Ramke Falschirmjaeger Brigade

Ramke Falschirmjäger Brigade

 

I ruled that, being veteran, Folgore could immediately counterattack with its second line of defence, during the second close assault phase and pull its first line of defence out to reorganise. 44 Div were allowed to do the same in the third close assault phase, ending the turn. In future though, I shall restrict immediate counter attacks in the enemy’s turn to veteran troops.

Pavia and Folgore

Pavia and Folgore

This produced a very satisfying to-and-fro battle that left both sides’ infantry at about 50% casualties, with all artillery ammunition exhausted by the end of 4 rounds of fighting.

Folgore and Ramke from Allied Lines

Folgore and Ramke from Allied Lines

Other rulings were that:

Infantry could not pursue beyond their one square range.

Infantry could attack a diagonal square, but only if they were able to attack it orthogonally from the front or flank without interference from enemy on their own front or flank.

In other words, they could not ignore an enemy to their front in order to concentrate an attack on an enemy to their diagonal front, and they can only do this because the one free diagonal move per game turn that they are allowed places the square they wish to attack in reach.

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First Siege of TOBRUK

I had planned to do a TOBRUK mini-campaign, but on closer examination, the following scenario problem seen at Phase V presented itself. I may work it up to a full game, but at present it does not hold enough operational interest to pursue before other projects:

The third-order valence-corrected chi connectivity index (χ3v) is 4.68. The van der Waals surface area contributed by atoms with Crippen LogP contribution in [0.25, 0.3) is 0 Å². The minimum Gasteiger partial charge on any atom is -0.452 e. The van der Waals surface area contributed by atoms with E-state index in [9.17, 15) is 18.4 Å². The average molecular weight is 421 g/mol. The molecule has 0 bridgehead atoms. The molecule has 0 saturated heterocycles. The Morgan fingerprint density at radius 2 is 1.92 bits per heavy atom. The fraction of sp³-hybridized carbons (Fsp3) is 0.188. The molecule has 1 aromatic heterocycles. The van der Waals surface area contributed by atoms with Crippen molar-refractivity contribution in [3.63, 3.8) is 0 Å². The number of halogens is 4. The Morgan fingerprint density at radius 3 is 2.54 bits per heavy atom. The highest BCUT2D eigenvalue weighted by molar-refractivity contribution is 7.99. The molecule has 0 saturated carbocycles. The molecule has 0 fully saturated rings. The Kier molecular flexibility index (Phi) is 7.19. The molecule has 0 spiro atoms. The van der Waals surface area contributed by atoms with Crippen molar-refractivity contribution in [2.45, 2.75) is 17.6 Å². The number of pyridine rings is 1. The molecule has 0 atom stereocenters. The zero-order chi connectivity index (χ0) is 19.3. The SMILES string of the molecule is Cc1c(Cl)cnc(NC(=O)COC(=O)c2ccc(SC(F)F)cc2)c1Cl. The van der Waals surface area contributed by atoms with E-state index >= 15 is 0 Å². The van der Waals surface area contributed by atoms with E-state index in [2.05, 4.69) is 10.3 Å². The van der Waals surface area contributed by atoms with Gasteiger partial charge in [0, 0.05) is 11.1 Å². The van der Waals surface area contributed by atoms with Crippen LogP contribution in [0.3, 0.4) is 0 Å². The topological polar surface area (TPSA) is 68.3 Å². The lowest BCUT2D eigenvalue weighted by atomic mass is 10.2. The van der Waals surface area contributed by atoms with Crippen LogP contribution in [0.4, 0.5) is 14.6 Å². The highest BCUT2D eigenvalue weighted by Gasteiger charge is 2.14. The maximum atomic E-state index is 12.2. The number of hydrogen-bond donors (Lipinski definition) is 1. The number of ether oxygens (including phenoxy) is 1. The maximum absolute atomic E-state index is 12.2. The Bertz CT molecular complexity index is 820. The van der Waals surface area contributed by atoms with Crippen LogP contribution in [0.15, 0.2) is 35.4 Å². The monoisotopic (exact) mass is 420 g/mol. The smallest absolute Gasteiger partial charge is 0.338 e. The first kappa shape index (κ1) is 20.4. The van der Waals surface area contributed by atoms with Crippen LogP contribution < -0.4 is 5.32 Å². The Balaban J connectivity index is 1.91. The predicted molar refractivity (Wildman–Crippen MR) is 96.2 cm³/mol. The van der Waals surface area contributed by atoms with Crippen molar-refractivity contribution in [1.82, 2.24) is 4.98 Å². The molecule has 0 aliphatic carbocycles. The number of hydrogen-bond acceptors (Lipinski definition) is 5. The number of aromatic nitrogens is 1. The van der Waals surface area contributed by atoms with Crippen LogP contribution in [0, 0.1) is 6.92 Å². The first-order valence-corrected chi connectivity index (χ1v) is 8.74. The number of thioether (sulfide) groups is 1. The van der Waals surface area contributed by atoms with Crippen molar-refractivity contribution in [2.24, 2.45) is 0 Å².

Phase I: Operation Sonnenblume (6 February – 25 May 1941). The Germans drive the Allies east, isolate TOBRUK and on 10 April attack a largely Australian defence. The Australian infantry prove that a coherent infantry force behind well-sited concrete defences in three layers can contain a frontal armoured attack.

Phase II: Two unsuccessful allied relief attempts ensue, Operation Brevity (15–16 May), Operation Battleaxe (15–17 June), before Operation Crusader (18 November – 30 December) relieves TOBRUK on On 27 November 1941.

Phase III: Around TOBRUK itself, nothing happens for five months operationally. The Germans lack the strength to penetrate the defences and at the same time fight of the Allied counter-offensives.

Phase IV: After TOBRUK is relieved, the garrison is changed (see below).

Phase V: The Axis forces attack, and Tobruk falls in a matter of hours!

HQ 9th Australian Infantry  Division & Tobruk Fortress

HQ 3rd Armoured Bde (60 x tanks working; another 26 tanks in repair)

3rd Hussars/5 the Royal Tanks (Det 4 x light tanks and 18 x cruisers) 1 Crusader (CF3)
1st Royal Tank Regt (Det 15 x light tanks and 19 x cruisers) 1 Crusader (CF3)
1st Kings Dragoon Guards (30 x armoured cars) 3 Marmon Herrington @ (R1)
4th Royal Tank Regt (Troop of 4 x infantry tanks not modelled)

For local colour, substitute a Crusader for an M13 with a huge kangaroo painted on the side

18th Cavalry Regt (Indian)
HQ Royal Horse Artillery

 

1st RHA Regt 1 25-pounder (S2)+ tractor (L2)
3rd RHA (minus one bty) (16 x 2-pounder antitank guns) 2 2pdr Atk guns @ (S1)
104th RHA Regt (16 x 25-pounders) 1 25-pounder (S2)+ Quad tractor (L2)
107th RHA Regt (16 x 25-pounders) 1 25-pounder (S2)+ Quad tractor (L2)
51st Field Regt (12 x 18-pounders and 12 x 4.5 inch how) 1 4.5″ Howitzer (S2)+ tractor (L2)
2-3rd Aust Antitank Regt (Unkown no., type, Bofors
(minus one bty) 37-mm; Breda 47/32-mm; 2-pounders) 2  Atk guns @ (S1) (from the previous list)

 

HQ Royal Australian Engineers

 

2nd Aust Field Bn 3 Engr stands @ (E1)
2-4th Aust Field Park Company
2-1st Aust Pioneer Battalion 3 Pioneer stands @ (E1) –count as logistic when fighting

 

Signals 9th Aust Div
HQ 18th Aust Inf Bde 1 Comd stand (F3)